Historic dimension of civil society protests against oil exploration in the Balearic Islands
These days, the world witnesses global civil society protests to urge decision makers to act to slow down climate change.
By naming the objective “Slowing down climate change”, we already accept that it is far too late to assume that any reduction of CO2 emissions – no matter how significant and by what year they are achieved – would prevent or reverse the trends human activities have set. Maybe it is a combination of this inevitability, ignorance and profit-caused selfishness that some, in particular decision makers within governments and the private sector, continue to turn a blind eye to a necessity science does not question anymore. But it may also be a fact that those – in number – few people enjoy a high standard of living, security and not being exposed to the brutal consequences a changing climate will force on this planet which would force them to think and act differently. But it is not black & white, for sure.
The power of the individual
It is no less a person than United Nations’ Secretary General Ban Ki-Moon who gives an impressive statement by joining the protesters in one of the hundreds of marches that took place over the weekend before the Summit on Climate Change at the UN Headquarters in New York on Tuesday, 23rd September 2014. And while such a statement is important and can’t be praised enough, the really impressive signal is sent by the public, the millions of people who do care. And while millions of people around the world join the marches, send e-mails of protest and act in their homes by trying to change their way of living, there is another specific civil society protest of historic range which needs to be mentioned:
More than 125,000 people officially submitted their personal objections to the licensing procedure for the plans by Cairn Energy and other petroleum companies to explore oil and gas resources off the Balearic Islands. Of these, 117,000 came directly from residents of the Balearic Islands, a region including the key tourism destinations Ibiza and Mallorca, with a resident population of 1.1 million people. This is just – amazing. A game changer. If … if it wasn’t about that much money and the pressure from probably one of the strongest, but also I name it most “ignorant” industries in the world: the oil & gas industry.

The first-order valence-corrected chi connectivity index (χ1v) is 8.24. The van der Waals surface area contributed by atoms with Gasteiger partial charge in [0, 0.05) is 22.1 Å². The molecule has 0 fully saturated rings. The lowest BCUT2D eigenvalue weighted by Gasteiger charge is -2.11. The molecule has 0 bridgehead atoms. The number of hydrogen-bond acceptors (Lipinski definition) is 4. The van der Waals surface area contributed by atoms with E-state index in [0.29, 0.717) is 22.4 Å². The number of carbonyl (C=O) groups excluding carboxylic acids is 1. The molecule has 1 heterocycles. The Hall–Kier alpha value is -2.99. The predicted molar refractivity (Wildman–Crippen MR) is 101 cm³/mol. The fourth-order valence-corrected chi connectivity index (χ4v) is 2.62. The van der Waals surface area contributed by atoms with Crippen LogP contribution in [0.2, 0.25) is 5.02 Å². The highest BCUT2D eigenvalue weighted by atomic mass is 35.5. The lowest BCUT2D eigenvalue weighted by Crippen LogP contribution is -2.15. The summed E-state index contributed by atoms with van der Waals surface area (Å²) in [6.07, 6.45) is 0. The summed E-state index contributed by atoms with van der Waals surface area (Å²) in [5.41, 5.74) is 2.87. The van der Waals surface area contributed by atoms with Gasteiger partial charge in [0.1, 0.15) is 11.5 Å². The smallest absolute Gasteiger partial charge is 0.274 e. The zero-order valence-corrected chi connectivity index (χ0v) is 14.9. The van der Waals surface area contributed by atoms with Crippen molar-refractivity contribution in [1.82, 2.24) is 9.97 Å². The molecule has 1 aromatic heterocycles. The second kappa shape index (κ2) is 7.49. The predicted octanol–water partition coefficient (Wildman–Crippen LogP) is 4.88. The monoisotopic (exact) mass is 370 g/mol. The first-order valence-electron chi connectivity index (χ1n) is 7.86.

The objections represent a variety of concerns and opinions, including
- fear over the continued investment into an incredibly risky technology, posing the risk of a spill;
- the conflict with national and European environmental standards, as parts of the areas are strictly protected;
- such activities being an unacceptable move continuing the wrong energy policy in times of climate change;
- concerns over the impacts of intensive noise pollution posing an enormous risk to marine biodiversity;
- a danger to regional tourism and thus the long-term economic foundation of the islands; etc.
And while the oil & gas lobby puts pressure on the EU Commission even not to exclude marine protected areas from oil and gas resource exploration, it was exposed that in 2013 a research vessel undertook seismic activities to explore hydrocarbons in the Balearic waters without a permit! Until now, I am not aware of any official reaction or statement from the respective company, and politicians are reluctant to take clear action in condemning such activities. Such non-reaction is a true scandal, as reports have already been published about impacts by such surveys on marine wildlife, such as sperm whales which showed atypical behaviour and distribution during the time of the mentioned surveys.
The reaction to such extremely loud activities is pure silence.
Such an unacceptable situation is not exclusive to the proposed oil exploration in Balearic waters, but can be found throughout the wider Mediterranean Region and, I have no doubts, potentially even wider. So, why be optimistic that things might change to the better? Well, because of the referred activities by civil society and because of democratic principles which are – at least for pre-election periods – reason for decision makers to listen to those they represent. Well, at least “pretend to listen”. So, in the Balearic Islands elections will come up in spring 2015 to be followed by national elections later in the year. And the public is not just watching, the public has made its point, voiced its critique and is continuing to do so.
The movement in the Balearic Islands goes hand in hand with those efforts around the world for a change. For a change in our energy policy as one major activity towards a new trend for promoting a reduction in energy consumption, renewable energies and the reduction of CO2 emissions.
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